This is the ricotta-based latke that I developed to emulate a 15th-century cook’s recipe. It is easy to make, but requires at least two days to complete, since it relies on the wild yeasts in your home for fermentation. The nature of those yeasts varies, so you should plan to mix up the starter and let it sit overnight to ferment. On the second day, you’ll mix the starter into a batter and allow that to continue fermenting for several hours before it’s ready to be cooked into latkes.
The magical thing about working with a starter is that you can reserve a bit of the fermented batter to mix into a new starter for the next batch of latkes. Keep this bit of batter in the refrigerator until you plan to use it. This process mimics the Hanukkah story in which one small container of lamp oil, enough for one night, burned for eight days. If taken care of, this starter can last a generation or more.
Makes about 24 silver dollar–size latkes
For the starter
- ¼ cup durum flour*
- ¼–½ cup warm water
- 1 tablespoon honey
For the batter
- 2 eggs, lightly beaten
- 1 tablespoon honey
- 1 cup ricotta cheese
- ¼ teaspoon salt
- 1 cup durum flour*
- ½ cup warm water (or more as needed)
- ¼–1 cup olive oil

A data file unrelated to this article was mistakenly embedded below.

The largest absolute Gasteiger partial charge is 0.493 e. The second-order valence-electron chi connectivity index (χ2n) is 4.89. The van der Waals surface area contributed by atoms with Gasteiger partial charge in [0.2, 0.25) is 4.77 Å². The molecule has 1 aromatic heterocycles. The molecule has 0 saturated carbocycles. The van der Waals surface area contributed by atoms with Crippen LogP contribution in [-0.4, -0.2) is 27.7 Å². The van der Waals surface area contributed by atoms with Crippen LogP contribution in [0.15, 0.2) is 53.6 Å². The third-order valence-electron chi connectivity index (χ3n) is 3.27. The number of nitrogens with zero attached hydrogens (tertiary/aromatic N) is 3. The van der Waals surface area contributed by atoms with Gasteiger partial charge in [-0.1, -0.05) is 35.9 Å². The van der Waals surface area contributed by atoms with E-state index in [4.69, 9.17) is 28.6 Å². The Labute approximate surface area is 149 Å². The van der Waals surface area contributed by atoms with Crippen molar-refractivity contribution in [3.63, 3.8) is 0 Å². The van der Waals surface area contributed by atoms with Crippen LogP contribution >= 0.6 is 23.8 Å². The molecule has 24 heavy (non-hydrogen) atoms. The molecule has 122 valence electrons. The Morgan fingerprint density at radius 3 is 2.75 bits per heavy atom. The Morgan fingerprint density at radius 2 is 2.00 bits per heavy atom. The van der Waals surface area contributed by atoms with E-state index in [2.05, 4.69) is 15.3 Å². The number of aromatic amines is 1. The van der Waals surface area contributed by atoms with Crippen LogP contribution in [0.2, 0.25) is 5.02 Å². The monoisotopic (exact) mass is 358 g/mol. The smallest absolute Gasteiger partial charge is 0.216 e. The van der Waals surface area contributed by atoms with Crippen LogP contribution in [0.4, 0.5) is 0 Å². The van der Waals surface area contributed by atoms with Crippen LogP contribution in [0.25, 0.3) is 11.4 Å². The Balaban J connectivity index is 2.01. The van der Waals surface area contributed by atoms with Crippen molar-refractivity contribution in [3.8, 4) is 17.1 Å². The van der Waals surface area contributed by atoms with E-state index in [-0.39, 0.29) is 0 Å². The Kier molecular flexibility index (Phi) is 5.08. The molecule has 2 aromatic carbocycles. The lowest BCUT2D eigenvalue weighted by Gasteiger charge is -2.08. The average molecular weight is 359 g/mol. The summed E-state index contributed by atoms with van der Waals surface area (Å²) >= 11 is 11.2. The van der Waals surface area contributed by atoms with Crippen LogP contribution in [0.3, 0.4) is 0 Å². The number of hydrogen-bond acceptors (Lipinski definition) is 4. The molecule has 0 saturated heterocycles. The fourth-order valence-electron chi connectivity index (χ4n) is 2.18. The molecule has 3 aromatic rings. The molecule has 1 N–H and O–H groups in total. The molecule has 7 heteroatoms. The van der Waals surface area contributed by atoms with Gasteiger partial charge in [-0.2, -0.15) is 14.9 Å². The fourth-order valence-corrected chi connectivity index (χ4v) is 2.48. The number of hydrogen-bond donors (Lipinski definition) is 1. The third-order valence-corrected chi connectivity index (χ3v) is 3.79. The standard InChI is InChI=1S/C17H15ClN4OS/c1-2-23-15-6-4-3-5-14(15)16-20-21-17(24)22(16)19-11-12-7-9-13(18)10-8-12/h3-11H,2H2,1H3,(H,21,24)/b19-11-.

*Look for durum flour at your local Italian import market.
To make the starter: Place the three ingredients into a small bowl and mix well. Cover the bowl with a piece of cheesecloth and let the starter sit in a warm spot for 24 hours or more until you notice that bubbles have started to appear. You’ll know the starter is ready when it smells slightly of alcohol or like a yeasty sourdough bread. If there’s no aroma or bubbles, your starter might need another day to ferment. Fermentation time can vary widely from home to home due to a variety of factors such as temperature and the type of water you use.
To make the batter: Scrape the fermented starter into a mixing bowl, add the remaining batter ingredients, and mix until thoroughly combined. Add more water as needed to make a creamy, runny batter. Cover the bowl with plastic wrap and let sit in a warm spot for 2–4 hours (or longer) to further ferment. You’ll know the batter is ready when it smells like the starter and has tiny bubbles throughout.
To fry the latkes: Place a cast-iron or other appropriate skillet on the stovetop and add enough olive oil to completely cover the bottom of the pan to about ⅛-inch deep. Heat until oil reaches roughly 325°. Turn your oven on low and prepare a paper towel–lined plate in the oven to receive the fried latkes. Using a tablespoon, carefully drop portions of the batter into the oil to fry. Do this in batches so the latkes are not crowded. Fry on each side until golden brown, moving the cooked latkes to the plate in the oven to stay warm as fry the rest. Add more olive oil to the skillet as needed. Serve warm or let cool to reheat later.
Recipe tester’s note on quantities and storage: The author of these fine recipes says the cooked latkes can be kept for up to a week in the refrigerator or frozen for up to six months in case you want to reheat and enjoy them later. We didn’t try either option: The latkes were so good that the four of us quickly gobbled them all up and then went over to the stove and peered into the empty bowl hoping there might be more batter. If you want to have some for later, we suggest you double or triple the recipes.